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Is Google trying to create a digital monopoly on online books? Microsoft, Yahoo, and Amazon think so.  (Source: EL Civics)
Settlement monopolizes a market they say

Google often goes its own way first, subsequently finding a way to deal with the resulting legal issues.  An excellent example of this was its Google Books content database.  Google began scanning books and posting them online, only to meet with threats from publishers that they might sue.  Google tidied up these legal loose ends with a $125M USD settlement in 2008 and an agreement to create a Book Rights Registry so authors and publishers could register works and get compensation from sales.  Google would get a 30 percent cut of all the sales and get the right to publish "orphan works" -- books with unknown rights holders, estimated to encompass 50-70% of books published after 1923.

However, Google now faces a new challenge, not from the book industry, but from its online competitors, who claim the deal is illegal and will create a monopoly.  Newly partnered Microsoft and Yahoo joined with Amazon as new members of the Open Book Alliance, an Internet Archive initiative.

The group hopes to fight the legality of Google's settlement with the publishers.  States Internet Archive's founder Brewster Kahle, "Google is trying to monopolize the library system. If this deal goes ahead, they're making a real shot at being 'the' library and the only library."

The group looks to push the U.S. federal courts to approve a New York class action lawsuit against Google.  They also hope to drive ahead a US Department of Justice investigation into the impact of the deal.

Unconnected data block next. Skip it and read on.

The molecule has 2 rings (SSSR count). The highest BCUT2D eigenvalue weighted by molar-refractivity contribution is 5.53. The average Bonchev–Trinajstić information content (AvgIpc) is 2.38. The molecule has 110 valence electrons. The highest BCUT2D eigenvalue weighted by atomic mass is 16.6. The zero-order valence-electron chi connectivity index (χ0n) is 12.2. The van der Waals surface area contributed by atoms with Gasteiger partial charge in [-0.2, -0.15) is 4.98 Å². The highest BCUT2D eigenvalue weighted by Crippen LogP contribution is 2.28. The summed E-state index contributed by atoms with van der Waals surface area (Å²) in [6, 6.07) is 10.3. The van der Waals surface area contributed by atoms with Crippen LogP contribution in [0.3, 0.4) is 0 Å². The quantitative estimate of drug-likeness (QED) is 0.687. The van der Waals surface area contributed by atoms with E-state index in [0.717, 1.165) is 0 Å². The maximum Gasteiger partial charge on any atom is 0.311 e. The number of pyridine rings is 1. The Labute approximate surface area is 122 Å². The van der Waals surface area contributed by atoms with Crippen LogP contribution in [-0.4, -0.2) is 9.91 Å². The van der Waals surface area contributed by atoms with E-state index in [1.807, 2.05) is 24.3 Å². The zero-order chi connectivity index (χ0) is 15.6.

Some authors don't think the relationship with Google is unhealthy.  Michelle Richmond, author of the New York Times best seller The Year of Fog, states, "The thing I keep hearing from authors is 'I don't know what this settlement really means'. But this is the brave new world and we don't really know where it is going.  Most authors work for so little and start from the point of we are doing this for the love it. But when there is this company that has nothing to do with the creation of the book or its publication, I think a lot of authors are concerned about this being a portal to greater access to their work without compensation for writers."

Even if Google can overcome antitrust scrutiny, numerous issues persist, such as privacy.  The ACLU of Northern California and Electronic Frontier Foundation recently urged Google to do a better job keeping users' reading history private.



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Losers
By Breathless on 8/24/2009 9:36:09 AM , Rating: 1
Their just pissed because google was smart enough to figure out this may be good business. Pathetic....




RE: Losers
By omnicronx on 8/24/2009 10:58:30 AM , Rating: 5
I think the problem here is, with the online world, nobody has really reached the position of being a monopoly, nor has anyone decided whether or not the online market is part of a broader market (i.e is online and offline in the same market). One day this decision will be made, and when it does deals like these will be a thing of the past.

If libraries online are considered a different entity than real libraries then what Google is doing could possibly be illegal. Who made it to the market first is irrelevant as that does not give you the right to control an entire market. I'm not exactly sure how this deal works if it is is exclusive or not, but if it is, Google could have some problems in the near future.

Google has argued this very point in the past, and I am sure it will come up this time. Someone really has to make the decision, or this is just going to happen over and over again as it is a gray area at best. I'm not saying Google is in the wrong here, I just think some rules need to be laid down.


RE: Losers
By bhieb on 8/24/2009 11:34:23 AM , Rating: 4
Being the only provider may constitute a monopoly, but that in and of itself is not illegal. Abusing that position is.